In August, after decades of failing to pay property taxes on their private cul-de-sac in the hills of San Francisco, residents of Presidio Terrace were rudely awakened to the fact that their street no longer belonged to them. It had been sold at auction, perfectly legally—and the well-heeled homeowners would have to deal with whatever profiteering came of it.
As I noted at the time, there was some deeply satisfying irony here for anyone who has railed against the elitism of San Francisco’s housing market. But as of last week, the universe has returned to its usual order: The Presidio Terrace Association got its street back.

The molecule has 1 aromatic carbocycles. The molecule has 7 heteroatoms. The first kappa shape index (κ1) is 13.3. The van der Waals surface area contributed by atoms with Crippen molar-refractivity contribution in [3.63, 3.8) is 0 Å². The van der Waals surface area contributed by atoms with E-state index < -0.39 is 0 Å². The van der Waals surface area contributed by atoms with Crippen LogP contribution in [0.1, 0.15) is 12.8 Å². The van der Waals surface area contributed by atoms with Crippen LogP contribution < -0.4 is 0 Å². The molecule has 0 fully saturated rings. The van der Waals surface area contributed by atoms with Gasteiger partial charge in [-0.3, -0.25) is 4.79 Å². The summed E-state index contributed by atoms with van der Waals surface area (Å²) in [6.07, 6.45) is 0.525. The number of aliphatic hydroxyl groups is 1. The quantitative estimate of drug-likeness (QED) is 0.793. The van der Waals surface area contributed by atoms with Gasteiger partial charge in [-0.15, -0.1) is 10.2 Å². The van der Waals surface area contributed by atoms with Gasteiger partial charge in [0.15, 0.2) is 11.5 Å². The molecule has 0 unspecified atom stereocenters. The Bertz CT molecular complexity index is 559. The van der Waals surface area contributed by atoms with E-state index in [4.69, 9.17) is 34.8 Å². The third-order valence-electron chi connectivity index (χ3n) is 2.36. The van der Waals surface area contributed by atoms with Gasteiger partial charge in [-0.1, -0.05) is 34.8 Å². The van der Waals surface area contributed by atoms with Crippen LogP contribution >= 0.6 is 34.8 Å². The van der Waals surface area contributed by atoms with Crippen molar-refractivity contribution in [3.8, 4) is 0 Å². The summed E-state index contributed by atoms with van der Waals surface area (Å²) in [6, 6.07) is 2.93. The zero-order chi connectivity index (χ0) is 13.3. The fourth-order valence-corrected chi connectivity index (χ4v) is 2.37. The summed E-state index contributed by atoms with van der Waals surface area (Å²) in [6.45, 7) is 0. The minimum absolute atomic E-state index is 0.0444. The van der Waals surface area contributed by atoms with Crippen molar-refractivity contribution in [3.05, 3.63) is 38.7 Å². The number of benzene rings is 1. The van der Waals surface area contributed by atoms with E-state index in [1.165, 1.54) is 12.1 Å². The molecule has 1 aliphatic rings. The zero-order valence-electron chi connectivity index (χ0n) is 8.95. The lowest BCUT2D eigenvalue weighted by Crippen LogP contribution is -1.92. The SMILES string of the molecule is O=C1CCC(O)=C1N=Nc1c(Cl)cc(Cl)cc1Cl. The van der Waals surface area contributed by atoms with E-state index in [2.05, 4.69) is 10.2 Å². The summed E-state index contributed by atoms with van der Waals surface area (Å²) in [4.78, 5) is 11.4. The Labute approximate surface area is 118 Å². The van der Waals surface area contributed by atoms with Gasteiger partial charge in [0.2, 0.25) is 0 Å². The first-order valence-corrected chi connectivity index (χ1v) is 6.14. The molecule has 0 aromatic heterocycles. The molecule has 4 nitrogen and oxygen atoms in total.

The homeowners’ association had sued the street’s buyers and enlisted a battalion of influencers to appeal to the city to reverse the sale. Among them was Senator Diane Feinstein, who used to live on the street. “In the United States, no one should lose property at the hands of the government without knowing it,” she wrote to the city in October on behalf of her old neighborhood. San Francisco officials caved, and reversed the tax-default sale—the first such reversal by the city in decades, and possibly ever, according to the San Francisco treasurer’s office. After casting his vote in support of the homeowners’ association, San Francisco Supervisor Mark Farrell called the San Jose couple who’d purchased it “speculators … attempting to extort San Francisco residents that I represent into a quick $1 million payday,” according to the San Francisco Chronicle.